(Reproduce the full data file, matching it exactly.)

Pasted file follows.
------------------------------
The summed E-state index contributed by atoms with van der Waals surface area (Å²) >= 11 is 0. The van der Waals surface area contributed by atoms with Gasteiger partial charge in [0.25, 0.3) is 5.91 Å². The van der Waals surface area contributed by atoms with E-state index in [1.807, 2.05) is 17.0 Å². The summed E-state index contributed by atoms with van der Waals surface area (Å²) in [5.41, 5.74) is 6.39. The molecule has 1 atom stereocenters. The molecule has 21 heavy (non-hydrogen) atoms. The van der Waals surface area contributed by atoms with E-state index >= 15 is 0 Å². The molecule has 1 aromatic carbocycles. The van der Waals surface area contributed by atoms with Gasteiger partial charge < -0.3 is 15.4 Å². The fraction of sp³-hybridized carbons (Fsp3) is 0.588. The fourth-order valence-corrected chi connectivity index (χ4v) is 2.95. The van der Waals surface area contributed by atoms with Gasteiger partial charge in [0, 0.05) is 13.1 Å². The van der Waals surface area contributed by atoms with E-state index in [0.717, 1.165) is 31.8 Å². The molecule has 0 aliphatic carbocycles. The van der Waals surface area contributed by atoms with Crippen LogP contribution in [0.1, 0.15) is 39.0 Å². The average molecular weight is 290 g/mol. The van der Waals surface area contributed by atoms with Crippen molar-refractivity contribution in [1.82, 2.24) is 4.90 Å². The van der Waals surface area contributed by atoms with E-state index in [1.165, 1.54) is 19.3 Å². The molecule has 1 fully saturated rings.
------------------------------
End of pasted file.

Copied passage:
The summed E-state index contributed by atoms with van der Waals surface area (Å²) >= 11 is 0. The van der Waals surface area contributed by atoms with Gasteiger partial charge in [0.25, 0.3) is 5.91 Å². The van der Waals surface area contributed by atoms with E-state index in [1.807, 2.05) is 17.0 Å². The summed E-state index contributed by atoms with van der Waals surface area (Å²) in [5.41, 5.74) is 6.39. The molecule has 1 atom stereocenters. The molecule has 21 heavy (non-hydrogen) atoms. The van der Waals surface area contributed by atoms with E-state index >= 15 is 0 Å². The molecule has 1 aromatic carbocycles. The van der Waals surface area contributed by atoms with Gasteiger partial charge < -0.3 is 15.4 Å². The fraction of sp³-hybridized carbons (Fsp3) is 0.588. The fourth-order valence-corrected chi connectivity index (χ4v) is 2.95. The van der Waals surface area contributed by atoms with Gasteiger partial charge in [0, 0.05) is 13.1 Å². The van der Waals surface area contributed by atoms with E-state index in [0.717, 1.165) is 31.8 Å². The molecule has 0 aliphatic carbocycles. The van der Waals surface area contributed by atoms with Crippen LogP contribution in [0.1, 0.15) is 39.0 Å². The average molecular weight is 290 g/mol. The van der Waals surface area contributed by atoms with Crippen molar-refractivity contribution in [1.82, 2.24) is 4.90 Å². The van der Waals surface area contributed by atoms with E-state index in [1.165, 1.54) is 19.3 Å². The molecule has 1 fully saturated rings.